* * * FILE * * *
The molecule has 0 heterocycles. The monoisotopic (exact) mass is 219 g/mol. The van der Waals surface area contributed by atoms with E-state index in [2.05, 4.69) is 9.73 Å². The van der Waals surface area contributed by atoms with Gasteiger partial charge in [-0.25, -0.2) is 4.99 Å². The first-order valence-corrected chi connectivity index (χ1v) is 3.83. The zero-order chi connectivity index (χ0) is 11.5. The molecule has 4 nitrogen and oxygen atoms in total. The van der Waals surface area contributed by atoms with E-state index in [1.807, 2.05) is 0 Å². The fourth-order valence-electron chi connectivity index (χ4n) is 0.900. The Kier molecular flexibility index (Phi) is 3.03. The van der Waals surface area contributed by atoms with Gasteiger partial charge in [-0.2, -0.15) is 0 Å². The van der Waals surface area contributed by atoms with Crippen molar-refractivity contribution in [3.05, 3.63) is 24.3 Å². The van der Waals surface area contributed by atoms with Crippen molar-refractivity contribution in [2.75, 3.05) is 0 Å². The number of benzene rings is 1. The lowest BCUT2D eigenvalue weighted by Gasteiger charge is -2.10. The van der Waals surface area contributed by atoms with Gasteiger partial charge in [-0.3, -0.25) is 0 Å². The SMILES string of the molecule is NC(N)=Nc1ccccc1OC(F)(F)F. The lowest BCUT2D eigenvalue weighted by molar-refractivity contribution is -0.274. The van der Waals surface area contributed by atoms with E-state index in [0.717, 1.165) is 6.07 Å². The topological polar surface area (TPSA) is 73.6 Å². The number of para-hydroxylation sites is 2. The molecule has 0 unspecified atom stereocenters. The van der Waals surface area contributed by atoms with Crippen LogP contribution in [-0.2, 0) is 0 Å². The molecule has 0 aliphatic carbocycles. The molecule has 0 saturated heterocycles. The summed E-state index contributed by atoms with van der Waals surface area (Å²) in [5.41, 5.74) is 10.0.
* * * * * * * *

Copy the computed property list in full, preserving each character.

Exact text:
The molecule has 0 heterocycles. The monoisotopic (exact) mass is 219 g/mol. The van der Waals surface area contributed by atoms with E-state index in [2.05, 4.69) is 9.73 Å². The van der Waals surface area contributed by atoms with Gasteiger partial charge in [-0.25, -0.2) is 4.99 Å². The first-order valence-corrected chi connectivity index (χ1v) is 3.83. The zero-order chi connectivity index (χ0) is 11.5. The molecule has 4 nitrogen and oxygen atoms in total. The van der Waals surface area contributed by atoms with E-state index in [1.807, 2.05) is 0 Å². The fourth-order valence-electron chi connectivity index (χ4n) is 0.900. The Kier molecular flexibility index (Phi) is 3.03. The van der Waals surface area contributed by atoms with Gasteiger partial charge in [-0.2, -0.15) is 0 Å². The van der Waals surface area contributed by atoms with Crippen molar-refractivity contribution in [3.05, 3.63) is 24.3 Å². The van der Waals surface area contributed by atoms with Crippen molar-refractivity contribution in [2.75, 3.05) is 0 Å². The number of benzene rings is 1. The lowest BCUT2D eigenvalue weighted by Gasteiger charge is -2.10. The van der Waals surface area contributed by atoms with Gasteiger partial charge in [-0.3, -0.25) is 0 Å². The SMILES string of the molecule is NC(N)=Nc1ccccc1OC(F)(F)F. The lowest BCUT2D eigenvalue weighted by molar-refractivity contribution is -0.274. The van der Waals surface area contributed by atoms with E-state index in [0.717, 1.165) is 6.07 Å². The topological polar surface area (TPSA) is 73.6 Å². The number of para-hydroxylation sites is 2. The molecule has 0 unspecified atom stereocenters. The van der Waals surface area contributed by atoms with Crippen LogP contribution in [-0.2, 0) is 0 Å². The molecule has 0 aliphatic carbocycles. The molecule has 0 saturated heterocycles. The summed E-state index contributed by atoms with van der Waals surface area (Å²) in [5.41, 5.74) is 10.0.